What Will *Really* Break If Google Switches To AJAX…?

On Friday I wrote a piece on how it looked like Google was testing AJAX results in the main serps. Some discussion followed as to whether, if this change were to become a widespread permanent one, this would affect Firefox plugins that existed (definitely some existing ones would stop working), break some of the rank checking tools out there (they would have to be re-written I’m sure), and even some people asking if it would thwart serps scrapers from using serps for auto page generation (not for long, no).

While those things would definitely be affected in at least the short term, there is a much greater impact from Google switching to AJAX. All of the issues mentioned involve a very small subset of the webmastering community. What actually breaks if Google makes this switchover, and is in fact broken during any testing they are doing, is much more widespread. Every single analytics package that currently exists, at least as far as being able to track what keywords were searched on to find your site in Google, would no longer function correctly.

The reason this breaks is core to the way all of the browsers handle referrer strings, which is how the browser tells the web server how it got to your page in those cases where it does send that information. Sending the referrer string is optional, and can even be turned off, although by default it is on in all of the major browsers that exist today. Analytics programs, whether they are log based (programs that go through the server logs reading the referrer strings) or Javascript based (such as Clicky, the built in tracking in MyBlogLog, and Google Analytics) use that referrer string to determine what it was that that someone actually searched on, assuming that they found your site via a search engine, before reaching your site. For Google, they analyze the querystring portion of the referring url, and look for the “q={keyword}” parameter. So for instance, if you were to find the following url in your logs:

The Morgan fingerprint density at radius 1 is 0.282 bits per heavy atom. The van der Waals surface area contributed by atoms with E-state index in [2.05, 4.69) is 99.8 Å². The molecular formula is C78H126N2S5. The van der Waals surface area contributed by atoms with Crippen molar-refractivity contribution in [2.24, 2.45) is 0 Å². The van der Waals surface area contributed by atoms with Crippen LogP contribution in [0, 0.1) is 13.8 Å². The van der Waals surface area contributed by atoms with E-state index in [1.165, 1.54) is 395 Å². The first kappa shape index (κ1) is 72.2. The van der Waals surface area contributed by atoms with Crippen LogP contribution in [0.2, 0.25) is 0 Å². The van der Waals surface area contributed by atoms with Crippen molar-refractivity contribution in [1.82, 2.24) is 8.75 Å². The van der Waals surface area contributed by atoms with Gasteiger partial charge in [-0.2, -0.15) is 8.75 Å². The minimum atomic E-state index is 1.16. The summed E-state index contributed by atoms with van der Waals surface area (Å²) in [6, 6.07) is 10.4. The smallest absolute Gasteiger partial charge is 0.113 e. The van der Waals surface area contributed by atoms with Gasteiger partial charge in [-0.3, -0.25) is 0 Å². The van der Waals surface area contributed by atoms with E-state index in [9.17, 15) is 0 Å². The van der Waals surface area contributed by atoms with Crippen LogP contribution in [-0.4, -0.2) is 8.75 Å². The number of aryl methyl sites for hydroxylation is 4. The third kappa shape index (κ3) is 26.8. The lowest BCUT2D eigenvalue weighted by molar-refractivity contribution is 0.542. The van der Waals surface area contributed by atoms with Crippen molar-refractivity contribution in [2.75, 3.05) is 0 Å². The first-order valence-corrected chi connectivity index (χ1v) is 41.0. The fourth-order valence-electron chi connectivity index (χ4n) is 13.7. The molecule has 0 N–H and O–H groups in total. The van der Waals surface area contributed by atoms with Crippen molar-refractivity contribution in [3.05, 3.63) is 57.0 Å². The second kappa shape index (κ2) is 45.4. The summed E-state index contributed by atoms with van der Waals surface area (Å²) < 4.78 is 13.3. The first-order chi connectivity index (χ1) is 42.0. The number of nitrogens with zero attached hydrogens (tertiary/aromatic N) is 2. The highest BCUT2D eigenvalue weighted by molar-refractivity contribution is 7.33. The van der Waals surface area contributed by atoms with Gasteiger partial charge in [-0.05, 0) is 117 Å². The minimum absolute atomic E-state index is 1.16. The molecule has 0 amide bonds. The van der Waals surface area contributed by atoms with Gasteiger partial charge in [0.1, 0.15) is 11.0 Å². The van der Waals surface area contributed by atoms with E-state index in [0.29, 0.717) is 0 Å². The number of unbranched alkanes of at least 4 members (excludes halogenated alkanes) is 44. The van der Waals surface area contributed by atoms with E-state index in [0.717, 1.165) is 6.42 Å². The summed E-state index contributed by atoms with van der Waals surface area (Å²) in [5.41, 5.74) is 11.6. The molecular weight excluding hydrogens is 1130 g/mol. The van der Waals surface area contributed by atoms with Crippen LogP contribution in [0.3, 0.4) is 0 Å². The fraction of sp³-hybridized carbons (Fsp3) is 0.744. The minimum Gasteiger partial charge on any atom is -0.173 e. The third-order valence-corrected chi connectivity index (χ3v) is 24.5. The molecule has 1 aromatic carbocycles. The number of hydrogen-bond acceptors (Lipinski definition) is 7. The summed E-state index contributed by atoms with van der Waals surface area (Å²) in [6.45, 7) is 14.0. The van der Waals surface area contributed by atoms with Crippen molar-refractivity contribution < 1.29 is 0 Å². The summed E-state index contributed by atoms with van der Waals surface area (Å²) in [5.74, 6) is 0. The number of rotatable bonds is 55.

Google search for [troll defense]

then you would know that someone had gone to Google, searched on [troll defense], and then clicked on the link to your site. If you were running some form of analytics program, that program would then register and track that search for you, so you knew what was and what was not sending you traffic from Google. If you run Google Analytics, you can even hack it to get the full referring url and get even more information from the referral.

However, if Google switches over to AJAX none of this will be possible. Unfortunately this isn’t even something that could be accomplished with a simple recoding of the analytics packages either… it would require completely rewriting the browsers themselves in order to track referrals from the new Google AJAX searches. The new AJAX url, as I mentioned in the earlier post, is driven by parameters that come after the hash mark (the number or pound sign in the url). Browsers do not include that data in the referrer string, and it is never sent to the server. Therefore, all referrals from a Google AJAX driven search currently make it look as if you are getting traffic from Google’s homepage itself. Now, while this kind of information showing up in your tracking programs might be quite a boost to the ego if you don’t know any better, and will work wonders for picking up women in bars (“guess who links to me from their homepage, baby!”), for actual keyword tracking it is of course utterly useless.